Phytoplankton communities of Utra and Waithou pats (floodplain lakes) of Manipur, studied during November 2002 - October 2004, revealed 62 and 61 species, and indicated monthly richness between 27-45 (38 � plus or minus 4) and 32-46 (39 � plus or minus 4) species respectively with distinct qualitative importance of Chlorophyta (29 � plus or minus 4 and 28 � plus or minus 3 species). Phytoplankton (154 � plus or minus 31 n/l and 164 � plus or minus 34 n/l) comprised between 43.8 � plus or minus 3.0 % and 41.5 � plus or minus 3.0 % of net plankton abundance respectively of these two lakes. Chlorophyta (115 � plus or minus 23 n/l and 113 � plus or minus 21 n/l), the dominant quantitative component (74.4 � plus or minus 4.1% and 67.5 � plus or minus 4.8%), indicated importance of the demids. Bacillariophyta (33 � plus or minus 9 n/l and 37 � plus or minus 12 n/l) formed sub-dominant group, and Dinophyta > Euglenophyta > Chrysophyta showed very low densities. Various abiotic factors registered relatively limited influence on richness and abundance of phytoplankton as well as on abundance of individual groups in Utra Pat than in Waithou Pat. Multiple regression depicted higher cumulative influence of fifteen abiotic factors on the stated biotic parameters in these pats. Both richness and abundance of Phytoplankton recorded significant monthly variations, showed insignificant temporal variations between two lakes and followed indefinite annual patterns in each pat. Phytoplankton communities of the sampled pats are characterized by higher species diversity, higher evenness and lower dominance.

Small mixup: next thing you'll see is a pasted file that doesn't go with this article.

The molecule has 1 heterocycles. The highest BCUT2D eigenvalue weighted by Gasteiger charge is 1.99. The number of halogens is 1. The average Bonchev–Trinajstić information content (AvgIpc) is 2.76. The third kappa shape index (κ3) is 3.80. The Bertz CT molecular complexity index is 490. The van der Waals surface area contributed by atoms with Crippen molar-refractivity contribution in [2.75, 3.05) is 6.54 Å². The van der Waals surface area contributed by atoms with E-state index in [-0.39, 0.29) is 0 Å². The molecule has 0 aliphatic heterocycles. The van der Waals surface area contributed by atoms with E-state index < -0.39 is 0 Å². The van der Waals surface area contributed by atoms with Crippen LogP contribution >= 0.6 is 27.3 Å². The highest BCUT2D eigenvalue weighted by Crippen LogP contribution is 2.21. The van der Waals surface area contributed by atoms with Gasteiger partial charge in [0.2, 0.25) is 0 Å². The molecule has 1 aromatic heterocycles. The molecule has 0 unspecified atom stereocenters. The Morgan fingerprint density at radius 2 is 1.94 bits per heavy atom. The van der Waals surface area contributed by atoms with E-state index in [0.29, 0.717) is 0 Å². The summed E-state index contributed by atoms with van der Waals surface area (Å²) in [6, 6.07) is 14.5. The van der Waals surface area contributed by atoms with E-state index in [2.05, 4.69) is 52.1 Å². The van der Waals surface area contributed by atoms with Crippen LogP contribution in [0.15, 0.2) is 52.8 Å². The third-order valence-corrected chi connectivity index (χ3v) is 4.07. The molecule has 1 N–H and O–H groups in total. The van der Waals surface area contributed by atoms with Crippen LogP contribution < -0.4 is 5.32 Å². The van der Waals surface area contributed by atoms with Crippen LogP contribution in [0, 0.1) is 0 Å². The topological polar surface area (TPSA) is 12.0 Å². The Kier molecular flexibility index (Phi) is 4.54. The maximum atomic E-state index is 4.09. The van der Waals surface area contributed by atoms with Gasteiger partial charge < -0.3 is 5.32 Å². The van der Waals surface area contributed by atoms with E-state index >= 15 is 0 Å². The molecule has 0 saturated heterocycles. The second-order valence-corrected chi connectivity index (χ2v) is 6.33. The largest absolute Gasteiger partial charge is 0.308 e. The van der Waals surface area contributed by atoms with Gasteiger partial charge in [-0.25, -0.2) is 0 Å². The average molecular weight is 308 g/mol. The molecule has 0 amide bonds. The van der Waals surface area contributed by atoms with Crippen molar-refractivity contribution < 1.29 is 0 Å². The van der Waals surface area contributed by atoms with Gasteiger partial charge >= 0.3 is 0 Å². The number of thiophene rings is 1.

Attribution
    Sharma B.K. (2010). Journal of Threatened Taxa 11(2) pp. 1273-1281; doi:10.11609/JoTT.o2427.1273-81
  • Title
    Composition, abundance and ecology of phytoplankton communities of Loktak Lake, Manipur, India
    Type
    Journal Article
    Description
    Phytoplankton communities of Loktak Lake (a Ramsar site), studied during November 2002-October 2004, reveal the occurrence of 75 and 71 species, indicate monthly richness ranging between 47� plus or minus 6 and 49� plus or minus 3 species and record 50.0-83.2 and 64.5-84.0 % community similarities during two annual cycles respectively. Chlorophyta (33� plus or minus 5 and 35� plus or minus 5 species) show qualitative dominance and importance of Closterium > Cosmarium > Staurastrum > Micrasterias > Gonatozygon species. Phytoplankton (206� plus or minus 58 and 220� plus or minus 53 n/l) comprise between 45.1� plus or minus 6.5 and 42.9� plus or minus 5.8 % of net plankton abundance, indicate trimodal annual patterns and record peak abundance during winter. Chlorophyta (111� plus or minus 20 and 119� plus or minus 15 n/l), the dominant quantitative component, indicate winter peaks; Closterium > Staurastrum > Gonatozygon > Micrasterias species contribute significantly to their abundance. Ceratium hirudinella (43� plus or minus 52 and 39� plus or minus 37 n/l) is the sole important individual species of phytoplankton. Dinophyta > Bacillariophyta are sub-dominant groups and Euglenophyta > Cyanophyta > Chrysophyta show very low densities. Phytoplankton communities are characterized by higher species diversity, higher evenness and lower dominance. Abiotic factors register limited influence on richness and abundance of phytoplankton and on abundance of constituent groups. Multiple regression indicates relatively lower influence of fifteen abiotic factors on richness of phytoplankton and higher cumulative influence on abundance of phytoplankton, Chlorophyta, Dinophyta and Bacillariophyta.
    Attribution
    Sharma B.K. (2009). Journal of Threatened Taxa 8(1) pp. 401-410; doi:10.11609/JoTT.o2193.401-10